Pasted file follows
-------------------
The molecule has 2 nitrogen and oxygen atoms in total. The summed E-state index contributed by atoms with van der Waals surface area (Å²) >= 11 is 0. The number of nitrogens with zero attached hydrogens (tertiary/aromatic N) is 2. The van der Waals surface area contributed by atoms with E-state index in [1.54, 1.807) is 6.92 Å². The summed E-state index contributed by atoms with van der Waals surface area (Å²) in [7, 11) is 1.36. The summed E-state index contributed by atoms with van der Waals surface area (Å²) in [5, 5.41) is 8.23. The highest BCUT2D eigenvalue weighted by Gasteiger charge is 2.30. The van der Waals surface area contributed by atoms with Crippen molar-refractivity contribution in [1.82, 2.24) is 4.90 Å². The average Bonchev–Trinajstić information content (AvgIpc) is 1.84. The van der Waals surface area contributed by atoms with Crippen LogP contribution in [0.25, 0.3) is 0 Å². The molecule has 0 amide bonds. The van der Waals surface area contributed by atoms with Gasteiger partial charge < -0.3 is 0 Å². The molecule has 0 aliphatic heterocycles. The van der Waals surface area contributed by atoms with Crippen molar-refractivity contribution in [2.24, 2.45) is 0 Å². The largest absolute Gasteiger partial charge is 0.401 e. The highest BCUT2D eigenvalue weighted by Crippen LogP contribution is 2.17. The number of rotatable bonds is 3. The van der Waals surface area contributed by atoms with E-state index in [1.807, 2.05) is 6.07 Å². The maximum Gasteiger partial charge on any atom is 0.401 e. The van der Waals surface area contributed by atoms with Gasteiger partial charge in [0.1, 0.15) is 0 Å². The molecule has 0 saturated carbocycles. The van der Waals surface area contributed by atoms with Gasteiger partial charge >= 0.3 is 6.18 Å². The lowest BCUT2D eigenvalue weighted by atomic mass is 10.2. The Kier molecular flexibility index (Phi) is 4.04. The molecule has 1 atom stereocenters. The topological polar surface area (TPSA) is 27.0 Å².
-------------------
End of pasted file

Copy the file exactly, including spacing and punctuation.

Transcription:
The molecule has 2 nitrogen and oxygen atoms in total. The summed E-state index contributed by atoms with van der Waals surface area (Å²) >= 11 is 0. The number of nitrogens with zero attached hydrogens (tertiary/aromatic N) is 2. The van der Waals surface area contributed by atoms with E-state index in [1.54, 1.807) is 6.92 Å². The summed E-state index contributed by atoms with van der Waals surface area (Å²) in [7, 11) is 1.36. The summed E-state index contributed by atoms with van der Waals surface area (Å²) in [5, 5.41) is 8.23. The highest BCUT2D eigenvalue weighted by Gasteiger charge is 2.30. The van der Waals surface area contributed by atoms with Crippen molar-refractivity contribution in [1.82, 2.24) is 4.90 Å². The average Bonchev–Trinajstić information content (AvgIpc) is 1.84. The van der Waals surface area contributed by atoms with Crippen LogP contribution in [0.25, 0.3) is 0 Å². The molecule has 0 amide bonds. The van der Waals surface area contributed by atoms with Gasteiger partial charge < -0.3 is 0 Å². The molecule has 0 aliphatic heterocycles. The van der Waals surface area contributed by atoms with Crippen molar-refractivity contribution in [2.24, 2.45) is 0 Å². The largest absolute Gasteiger partial charge is 0.401 e. The highest BCUT2D eigenvalue weighted by Crippen LogP contribution is 2.17. The number of rotatable bonds is 3. The van der Waals surface area contributed by atoms with E-state index in [1.807, 2.05) is 6.07 Å². The maximum Gasteiger partial charge on any atom is 0.401 e. The van der Waals surface area contributed by atoms with Gasteiger partial charge in [0.1, 0.15) is 0 Å². The molecule has 0 saturated carbocycles. The van der Waals surface area contributed by atoms with Gasteiger partial charge >= 0.3 is 6.18 Å². The lowest BCUT2D eigenvalue weighted by atomic mass is 10.2. The Kier molecular flexibility index (Phi) is 4.04. The molecule has 1 atom stereocenters. The topological polar surface area (TPSA) is 27.0 Å².